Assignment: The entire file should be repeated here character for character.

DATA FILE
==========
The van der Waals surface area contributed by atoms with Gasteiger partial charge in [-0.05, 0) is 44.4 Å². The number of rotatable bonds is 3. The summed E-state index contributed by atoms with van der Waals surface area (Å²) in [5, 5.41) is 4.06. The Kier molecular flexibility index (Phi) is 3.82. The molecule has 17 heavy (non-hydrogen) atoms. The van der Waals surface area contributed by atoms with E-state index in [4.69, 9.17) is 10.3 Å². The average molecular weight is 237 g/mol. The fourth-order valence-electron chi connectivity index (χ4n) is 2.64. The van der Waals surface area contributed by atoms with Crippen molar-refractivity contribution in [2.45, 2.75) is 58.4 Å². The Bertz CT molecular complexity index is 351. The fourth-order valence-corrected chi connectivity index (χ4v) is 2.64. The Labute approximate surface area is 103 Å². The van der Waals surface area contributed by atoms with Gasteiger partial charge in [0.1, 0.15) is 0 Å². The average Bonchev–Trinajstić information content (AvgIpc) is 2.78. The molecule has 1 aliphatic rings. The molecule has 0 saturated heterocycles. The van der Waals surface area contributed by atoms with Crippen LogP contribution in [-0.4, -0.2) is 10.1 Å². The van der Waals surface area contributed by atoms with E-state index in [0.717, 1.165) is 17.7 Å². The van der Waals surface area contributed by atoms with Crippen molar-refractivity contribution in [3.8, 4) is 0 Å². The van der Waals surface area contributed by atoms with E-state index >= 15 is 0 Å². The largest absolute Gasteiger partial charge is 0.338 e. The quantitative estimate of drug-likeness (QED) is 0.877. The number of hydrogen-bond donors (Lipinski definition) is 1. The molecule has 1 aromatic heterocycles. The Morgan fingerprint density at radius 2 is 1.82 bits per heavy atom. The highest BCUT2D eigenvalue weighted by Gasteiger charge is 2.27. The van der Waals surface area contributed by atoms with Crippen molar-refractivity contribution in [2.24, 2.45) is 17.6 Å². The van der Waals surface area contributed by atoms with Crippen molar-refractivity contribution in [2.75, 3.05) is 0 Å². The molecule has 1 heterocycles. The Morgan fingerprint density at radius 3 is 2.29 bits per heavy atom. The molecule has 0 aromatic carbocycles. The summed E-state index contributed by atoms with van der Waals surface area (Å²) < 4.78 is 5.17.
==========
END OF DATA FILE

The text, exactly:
The van der Waals surface area contributed by atoms with Gasteiger partial charge in [-0.05, 0) is 44.4 Å². The number of rotatable bonds is 3. The summed E-state index contributed by atoms with van der Waals surface area (Å²) in [5, 5.41) is 4.06. The Kier molecular flexibility index (Phi) is 3.82. The molecule has 17 heavy (non-hydrogen) atoms. The van der Waals surface area contributed by atoms with E-state index in [4.69, 9.17) is 10.3 Å². The average molecular weight is 237 g/mol. The fourth-order valence-electron chi connectivity index (χ4n) is 2.64. The van der Waals surface area contributed by atoms with Crippen molar-refractivity contribution in [2.45, 2.75) is 58.4 Å². The Bertz CT molecular complexity index is 351. The fourth-order valence-corrected chi connectivity index (χ4v) is 2.64. The Labute approximate surface area is 103 Å². The van der Waals surface area contributed by atoms with Gasteiger partial charge in [0.1, 0.15) is 0 Å². The average Bonchev–Trinajstić information content (AvgIpc) is 2.78. The molecule has 1 aliphatic rings. The molecule has 0 saturated heterocycles. The van der Waals surface area contributed by atoms with Crippen LogP contribution in [-0.4, -0.2) is 10.1 Å². The van der Waals surface area contributed by atoms with E-state index in [0.717, 1.165) is 17.7 Å². The van der Waals surface area contributed by atoms with Crippen molar-refractivity contribution in [3.8, 4) is 0 Å². The van der Waals surface area contributed by atoms with E-state index >= 15 is 0 Å². The largest absolute Gasteiger partial charge is 0.338 e. The quantitative estimate of drug-likeness (QED) is 0.877. The number of hydrogen-bond donors (Lipinski definition) is 1. The molecule has 1 aromatic heterocycles. The Morgan fingerprint density at radius 2 is 1.82 bits per heavy atom. The highest BCUT2D eigenvalue weighted by Gasteiger charge is 2.27. The van der Waals surface area contributed by atoms with Crippen molar-refractivity contribution in [2.24, 2.45) is 17.6 Å². The van der Waals surface area contributed by atoms with Crippen molar-refractivity contribution in [2.75, 3.05) is 0 Å². The molecule has 1 heterocycles. The Morgan fingerprint density at radius 3 is 2.29 bits per heavy atom. The molecule has 0 aromatic carbocycles. The summed E-state index contributed by atoms with van der Waals surface area (Å²) < 4.78 is 5.17.